What does Archizoom's No-Stop city mean the cities of today? Archizoom has specifically been relevant because though my early research I was trying to understand how to describe the generic nature of cities and articulate some understanding of why. They use the tools and ideas of modernism to then critique it. Pier Vittorio Aureli hints at the first one many times in his writings about capitalism and architecture. That is a capitalist principle at its core, yet architecture design, architecture process, and every aspect of society has embraced it while seemingly attempting to question the impacts of capitalism within our society. I think by making these ties between Aureli and Archizoom it is clear that something within architecture discourse on its role within the city is no adding up.
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Like other radical architecture groups of the s, it reacted against modernist architecture and downplayed practical concerns in favor of an imaginative, science-fiction-like approach.
No-Stop City is based on the idea that advanced technology could eliminate the need for a centralized modern city. This plan illustrates a fragment of a metropolis that can be extended infinitely through the addition of homogenous elements adapted to a variety of uses.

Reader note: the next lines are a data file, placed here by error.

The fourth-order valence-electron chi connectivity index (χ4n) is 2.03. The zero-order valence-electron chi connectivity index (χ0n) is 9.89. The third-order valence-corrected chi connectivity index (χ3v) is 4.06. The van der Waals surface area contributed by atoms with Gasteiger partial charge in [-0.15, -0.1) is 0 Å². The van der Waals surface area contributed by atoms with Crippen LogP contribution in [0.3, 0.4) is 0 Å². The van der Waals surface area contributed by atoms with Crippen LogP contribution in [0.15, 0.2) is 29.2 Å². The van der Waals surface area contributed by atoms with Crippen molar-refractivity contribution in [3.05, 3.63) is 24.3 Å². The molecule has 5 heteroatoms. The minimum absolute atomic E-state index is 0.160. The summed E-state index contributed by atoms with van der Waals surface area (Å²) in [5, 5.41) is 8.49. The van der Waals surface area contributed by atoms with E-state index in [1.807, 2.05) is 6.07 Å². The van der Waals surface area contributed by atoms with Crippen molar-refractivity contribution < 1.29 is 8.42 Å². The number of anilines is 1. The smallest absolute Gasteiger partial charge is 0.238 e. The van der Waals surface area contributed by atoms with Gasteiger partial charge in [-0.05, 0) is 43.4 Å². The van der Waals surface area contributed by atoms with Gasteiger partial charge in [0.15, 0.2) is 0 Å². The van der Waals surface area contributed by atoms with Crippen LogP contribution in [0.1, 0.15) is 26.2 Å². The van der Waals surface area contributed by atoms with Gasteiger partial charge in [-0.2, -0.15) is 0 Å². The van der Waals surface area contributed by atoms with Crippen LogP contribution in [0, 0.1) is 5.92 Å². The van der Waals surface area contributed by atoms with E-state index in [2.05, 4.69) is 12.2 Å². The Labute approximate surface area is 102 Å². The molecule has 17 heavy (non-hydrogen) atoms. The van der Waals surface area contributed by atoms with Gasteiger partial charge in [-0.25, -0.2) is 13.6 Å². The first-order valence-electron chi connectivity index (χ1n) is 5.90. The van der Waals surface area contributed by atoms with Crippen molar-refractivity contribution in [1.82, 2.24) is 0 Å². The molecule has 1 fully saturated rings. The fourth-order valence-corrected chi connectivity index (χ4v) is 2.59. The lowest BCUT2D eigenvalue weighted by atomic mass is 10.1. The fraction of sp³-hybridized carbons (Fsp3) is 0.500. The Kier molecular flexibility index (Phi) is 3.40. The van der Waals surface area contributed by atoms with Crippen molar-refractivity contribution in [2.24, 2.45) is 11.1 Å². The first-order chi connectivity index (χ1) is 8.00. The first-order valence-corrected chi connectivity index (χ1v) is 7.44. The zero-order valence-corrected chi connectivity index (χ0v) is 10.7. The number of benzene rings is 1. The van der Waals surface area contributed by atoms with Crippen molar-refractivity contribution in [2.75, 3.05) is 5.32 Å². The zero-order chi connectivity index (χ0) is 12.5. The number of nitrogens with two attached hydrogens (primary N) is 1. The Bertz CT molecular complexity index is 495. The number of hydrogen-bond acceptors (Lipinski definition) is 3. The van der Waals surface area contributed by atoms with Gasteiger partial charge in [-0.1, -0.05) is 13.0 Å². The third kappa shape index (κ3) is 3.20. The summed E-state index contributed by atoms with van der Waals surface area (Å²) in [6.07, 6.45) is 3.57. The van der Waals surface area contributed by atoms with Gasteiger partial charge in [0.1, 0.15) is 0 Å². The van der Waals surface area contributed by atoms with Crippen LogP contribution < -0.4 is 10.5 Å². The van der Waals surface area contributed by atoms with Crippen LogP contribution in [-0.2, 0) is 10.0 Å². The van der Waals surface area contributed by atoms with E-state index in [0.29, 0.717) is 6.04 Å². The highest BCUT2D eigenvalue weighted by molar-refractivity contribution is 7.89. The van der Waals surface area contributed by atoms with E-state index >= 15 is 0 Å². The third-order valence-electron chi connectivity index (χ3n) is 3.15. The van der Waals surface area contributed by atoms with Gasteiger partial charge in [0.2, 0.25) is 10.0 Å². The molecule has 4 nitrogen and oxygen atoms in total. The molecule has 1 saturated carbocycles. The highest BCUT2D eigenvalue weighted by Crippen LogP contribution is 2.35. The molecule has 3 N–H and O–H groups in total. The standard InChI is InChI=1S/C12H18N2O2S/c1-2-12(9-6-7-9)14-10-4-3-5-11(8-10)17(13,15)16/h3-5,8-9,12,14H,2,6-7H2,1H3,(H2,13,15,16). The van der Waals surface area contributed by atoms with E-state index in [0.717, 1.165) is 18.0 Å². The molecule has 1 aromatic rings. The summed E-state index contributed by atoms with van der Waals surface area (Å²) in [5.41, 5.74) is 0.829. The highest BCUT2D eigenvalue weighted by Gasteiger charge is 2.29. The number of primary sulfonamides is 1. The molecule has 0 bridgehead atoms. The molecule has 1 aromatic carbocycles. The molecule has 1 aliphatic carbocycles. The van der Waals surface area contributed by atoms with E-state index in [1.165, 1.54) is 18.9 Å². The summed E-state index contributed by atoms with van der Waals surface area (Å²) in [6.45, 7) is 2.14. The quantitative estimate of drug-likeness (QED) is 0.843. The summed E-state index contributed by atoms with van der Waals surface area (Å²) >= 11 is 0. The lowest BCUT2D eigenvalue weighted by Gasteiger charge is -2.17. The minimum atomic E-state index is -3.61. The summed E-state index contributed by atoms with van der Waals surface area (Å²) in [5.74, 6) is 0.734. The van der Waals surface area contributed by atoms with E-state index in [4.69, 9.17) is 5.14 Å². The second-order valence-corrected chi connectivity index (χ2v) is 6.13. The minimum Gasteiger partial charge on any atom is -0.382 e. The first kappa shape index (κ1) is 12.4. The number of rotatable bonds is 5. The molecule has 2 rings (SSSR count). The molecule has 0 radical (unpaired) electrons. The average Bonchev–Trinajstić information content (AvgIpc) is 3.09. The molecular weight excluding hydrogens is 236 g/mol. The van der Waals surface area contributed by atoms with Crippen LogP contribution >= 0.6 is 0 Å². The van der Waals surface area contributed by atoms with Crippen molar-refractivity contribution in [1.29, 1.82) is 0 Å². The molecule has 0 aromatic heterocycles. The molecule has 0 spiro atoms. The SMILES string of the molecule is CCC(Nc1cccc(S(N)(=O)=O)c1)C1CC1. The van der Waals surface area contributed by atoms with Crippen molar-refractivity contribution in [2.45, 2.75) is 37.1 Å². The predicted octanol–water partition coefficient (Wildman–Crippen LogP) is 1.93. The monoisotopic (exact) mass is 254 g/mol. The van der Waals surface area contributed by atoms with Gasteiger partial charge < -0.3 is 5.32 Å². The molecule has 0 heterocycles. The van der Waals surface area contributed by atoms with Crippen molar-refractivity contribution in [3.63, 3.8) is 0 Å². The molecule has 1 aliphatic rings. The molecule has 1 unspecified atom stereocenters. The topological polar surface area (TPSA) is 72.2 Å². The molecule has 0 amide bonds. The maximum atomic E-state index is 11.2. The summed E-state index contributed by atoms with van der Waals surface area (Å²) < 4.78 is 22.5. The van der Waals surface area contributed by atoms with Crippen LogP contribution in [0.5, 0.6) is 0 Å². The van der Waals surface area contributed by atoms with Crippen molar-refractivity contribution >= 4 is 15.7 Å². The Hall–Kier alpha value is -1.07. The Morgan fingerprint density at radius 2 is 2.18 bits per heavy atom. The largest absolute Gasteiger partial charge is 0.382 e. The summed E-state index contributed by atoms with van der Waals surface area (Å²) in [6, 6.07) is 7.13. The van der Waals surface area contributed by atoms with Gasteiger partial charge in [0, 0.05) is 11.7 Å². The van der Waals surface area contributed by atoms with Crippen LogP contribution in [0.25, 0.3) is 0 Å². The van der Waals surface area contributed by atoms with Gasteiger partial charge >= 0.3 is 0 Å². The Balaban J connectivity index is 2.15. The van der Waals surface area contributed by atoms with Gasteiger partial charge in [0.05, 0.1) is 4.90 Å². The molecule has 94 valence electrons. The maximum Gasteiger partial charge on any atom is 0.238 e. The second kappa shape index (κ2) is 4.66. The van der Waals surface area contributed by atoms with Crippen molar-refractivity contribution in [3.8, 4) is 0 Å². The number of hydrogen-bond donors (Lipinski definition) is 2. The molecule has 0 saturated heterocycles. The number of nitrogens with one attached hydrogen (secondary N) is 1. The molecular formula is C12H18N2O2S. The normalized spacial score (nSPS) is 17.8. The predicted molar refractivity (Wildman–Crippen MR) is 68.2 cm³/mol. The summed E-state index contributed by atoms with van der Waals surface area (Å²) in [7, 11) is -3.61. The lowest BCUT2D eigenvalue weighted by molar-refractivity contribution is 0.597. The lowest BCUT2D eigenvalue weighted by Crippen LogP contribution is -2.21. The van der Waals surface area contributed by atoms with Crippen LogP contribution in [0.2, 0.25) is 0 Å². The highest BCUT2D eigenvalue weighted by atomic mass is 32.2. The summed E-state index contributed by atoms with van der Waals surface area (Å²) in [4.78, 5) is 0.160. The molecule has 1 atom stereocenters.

Residential units and free-form organic shapes representing parks are placed haphazardly over a grid structure, allowing for a large degree of freedom within a regulated system. Strongly ironic but designed with committed political ingenuity, the proposal questions the normative character of the existing city and defends new conceptions of life as expressed in revolutionary urban form. Archizoom was a key participant in the "radical architecture" movement of the s, which reacted against modernist architecture and downplayed practical concerns in favor of a more imaginative, science-fiction-like approach.
The principle behind the No-Stop City was the idea that advanced technology could eliminate the need for a centralized modern city. The group members wrote, "The factory and the supermarket become the specimen models of the future city: optimal urban structures, potentially limitless, where human functions are arranged spontaneously in a free field, made uniform by a system of micro-acclimatization and optimal circulation of information.
This plan, drawn by Branzi, illustrates a fragment of a metropolis that can extend infinitely through the addition of homogenous elements adapted to a variety of uses. Free-form organic shapes—representing park areas—and residential units are placed haphazardly over a grid structure, allowing for a large degree of freedom within a regulated system.
Like a replicating microorganism, the city seems to subdivide and spread, lacking center or periphery. Andrea Branzi, a founding member of Archizoom, the Italian avant-garde architectural group begun in , was inspired by the urban utopias of the British group Archigram.